The thought of cancer can often feel scary and overwhelming, but one way to feel a sense of power over your health is to focus on prevention whenever possible. Our doctors often focus on helping us create a game plan after a diagnosis of any type of ailment, but we can take our health into our own hands long before any illness appears. In fact, taking charge of our health in this way just might prevent that illness from ever arriving.
Keeping stress manageable, prioritizing quality sleep, getting a healthy amount of exercise, and eating nutritious foods can all make a difference in disease prevention. When it comes to preventing cancer, eating antioxidant-rich meals and other healthy foods have the potential to make a difference.
Certain healthy habits may help to lower your risk of cancer, and eating cancer-crushing foods is a great place to start. Incorporate some of the fruits and vegetables below into your diet to help with cancer prevention. Luckily, they taste great!
Broccoli and other cruciferous vegetables (like cabbage and cauliflower) are known for their phytonutrients, which may help prevent cancer. Steamed broccoli makes a great dinner side or lunch component. If you don’t love the taste of broccoli but are hoping to implement it into more meals, try pairing it with melted cheese. You’ll have a tough time resisting!
Blueberries are high in antioxidants, which help to remove free radicals from your body. Other berries, like raspberries and cranberries, are high in antioxidants as well. These vibrant fruits may help to keep cancer away, and it certainly doesn’t hurt that they’re delicious. Colorful berries make a great snack, and they can even serve as a great dessert. Frozen berries combined with Greek yogurt make for a perfect treat.
Grapefruit is very high in Vitamin C, an antioxidant known to be a potential aid in preventing cancer. Vitamin C is thought to help prevent certain cancer-causing compounds from forming. You can also find Vitamin C in foods like oranges and broccoli, but grapefruit is an excellent start. It’s also a great morning meal! When you sit down to eat your grapefruit, don’t forget to use a grapefruit spoon—its specially designed ridges make it easier to dig out each refreshing slice as you go. Grapefruit is known for interacting with certain medications, so before making the fruit a regular part of your routine, consult your doctor.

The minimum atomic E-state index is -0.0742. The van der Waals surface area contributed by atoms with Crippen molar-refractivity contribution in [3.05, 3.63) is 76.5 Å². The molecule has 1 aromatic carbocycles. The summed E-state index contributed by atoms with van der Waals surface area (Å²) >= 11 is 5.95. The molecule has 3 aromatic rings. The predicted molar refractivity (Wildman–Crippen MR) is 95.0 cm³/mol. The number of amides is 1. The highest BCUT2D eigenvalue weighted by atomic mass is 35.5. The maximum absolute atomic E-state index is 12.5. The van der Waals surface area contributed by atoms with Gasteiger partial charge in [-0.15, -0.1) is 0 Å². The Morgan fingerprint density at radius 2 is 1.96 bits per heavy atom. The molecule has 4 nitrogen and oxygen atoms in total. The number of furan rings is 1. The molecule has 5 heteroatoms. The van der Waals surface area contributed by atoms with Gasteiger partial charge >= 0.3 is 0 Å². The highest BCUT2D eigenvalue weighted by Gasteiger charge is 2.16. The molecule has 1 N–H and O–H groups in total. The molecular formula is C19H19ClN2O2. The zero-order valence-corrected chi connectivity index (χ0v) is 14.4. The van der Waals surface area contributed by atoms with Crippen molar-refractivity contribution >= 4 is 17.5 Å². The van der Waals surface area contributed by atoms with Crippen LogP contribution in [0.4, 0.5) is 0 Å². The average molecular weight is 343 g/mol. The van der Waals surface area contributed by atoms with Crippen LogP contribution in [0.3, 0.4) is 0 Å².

Bright, beautiful beets have a crisp taste that’s tough to top. Betacyanin, the pigment that gives beets their red color, is believed to help prevent cancer cells from developing and reduce inflammation. Try beets in a salad for an experience that will totally impress your taste buds.
Kale’s crunchy, rich texture and refreshing taste have made it a grocery store celebrity over the past few years. If that great taste alone wasn’t enough, kale is rich in antioxidants. Kale is in the cruciferous vegetable family just like broccoli, and it’s said to help our bodies take in iron and eliminate some of our bad cholesterol. Like grapefruit, kale does not mix well with certain medications, so if you take any medications daily, it’s important to talk to your doctor before adding extra kale to your routine. Kale tastes great in salads, smoothies, and even in a chip-like form.
Building positive, constructive habits can help to lower your cancer risk. Focusing on living a healthy life is a great step toward prevention, and nutritious foods are a big key to a healthier life. When you reach for these fruits and veggies at the grocery store, you can rest well knowing you’re making a difference in your overall health.